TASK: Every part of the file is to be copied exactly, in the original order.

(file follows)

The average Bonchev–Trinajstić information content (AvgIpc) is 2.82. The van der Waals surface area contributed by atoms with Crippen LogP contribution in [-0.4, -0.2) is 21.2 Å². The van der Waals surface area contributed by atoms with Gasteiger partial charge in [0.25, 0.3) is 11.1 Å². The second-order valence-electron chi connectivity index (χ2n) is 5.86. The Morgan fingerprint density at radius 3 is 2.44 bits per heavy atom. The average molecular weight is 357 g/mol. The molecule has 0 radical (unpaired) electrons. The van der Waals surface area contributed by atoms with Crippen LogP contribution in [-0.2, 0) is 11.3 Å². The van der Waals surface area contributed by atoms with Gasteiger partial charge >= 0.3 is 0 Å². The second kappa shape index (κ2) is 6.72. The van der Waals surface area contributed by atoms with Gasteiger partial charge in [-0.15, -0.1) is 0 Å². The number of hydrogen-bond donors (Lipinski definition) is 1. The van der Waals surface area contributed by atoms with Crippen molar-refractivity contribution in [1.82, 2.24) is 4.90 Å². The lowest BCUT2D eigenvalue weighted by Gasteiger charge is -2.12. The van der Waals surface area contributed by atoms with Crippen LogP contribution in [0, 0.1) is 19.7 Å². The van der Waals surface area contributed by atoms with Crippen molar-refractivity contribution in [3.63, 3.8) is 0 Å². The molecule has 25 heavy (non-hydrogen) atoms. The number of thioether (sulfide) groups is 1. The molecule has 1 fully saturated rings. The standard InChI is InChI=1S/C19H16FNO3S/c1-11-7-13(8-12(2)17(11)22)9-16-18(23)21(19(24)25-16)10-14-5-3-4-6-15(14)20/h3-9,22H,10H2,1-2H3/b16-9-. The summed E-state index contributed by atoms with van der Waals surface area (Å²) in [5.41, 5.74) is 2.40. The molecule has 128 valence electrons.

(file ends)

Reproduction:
The average Bonchev–Trinajstić information content (AvgIpc) is 2.82. The van der Waals surface area contributed by atoms with Crippen LogP contribution in [-0.4, -0.2) is 21.2 Å². The van der Waals surface area contributed by atoms with Gasteiger partial charge in [0.25, 0.3) is 11.1 Å². The second-order valence-electron chi connectivity index (χ2n) is 5.86. The Morgan fingerprint density at radius 3 is 2.44 bits per heavy atom. The average molecular weight is 357 g/mol. The molecule has 0 radical (unpaired) electrons. The van der Waals surface area contributed by atoms with Crippen LogP contribution in [-0.2, 0) is 11.3 Å². The van der Waals surface area contributed by atoms with Gasteiger partial charge >= 0.3 is 0 Å². The second kappa shape index (κ2) is 6.72. The van der Waals surface area contributed by atoms with Gasteiger partial charge in [-0.15, -0.1) is 0 Å². The number of hydrogen-bond donors (Lipinski definition) is 1. The van der Waals surface area contributed by atoms with Crippen molar-refractivity contribution in [1.82, 2.24) is 4.90 Å². The lowest BCUT2D eigenvalue weighted by Gasteiger charge is -2.12. The van der Waals surface area contributed by atoms with Crippen LogP contribution in [0, 0.1) is 19.7 Å². The van der Waals surface area contributed by atoms with Crippen molar-refractivity contribution in [3.63, 3.8) is 0 Å². The molecule has 25 heavy (non-hydrogen) atoms. The number of thioether (sulfide) groups is 1. The molecule has 1 fully saturated rings. The standard InChI is InChI=1S/C19H16FNO3S/c1-11-7-13(8-12(2)17(11)22)9-16-18(23)21(19(24)25-16)10-14-5-3-4-6-15(14)20/h3-9,22H,10H2,1-2H3/b16-9-. The summed E-state index contributed by atoms with van der Waals surface area (Å²) in [5.41, 5.74) is 2.40. The molecule has 128 valence electrons.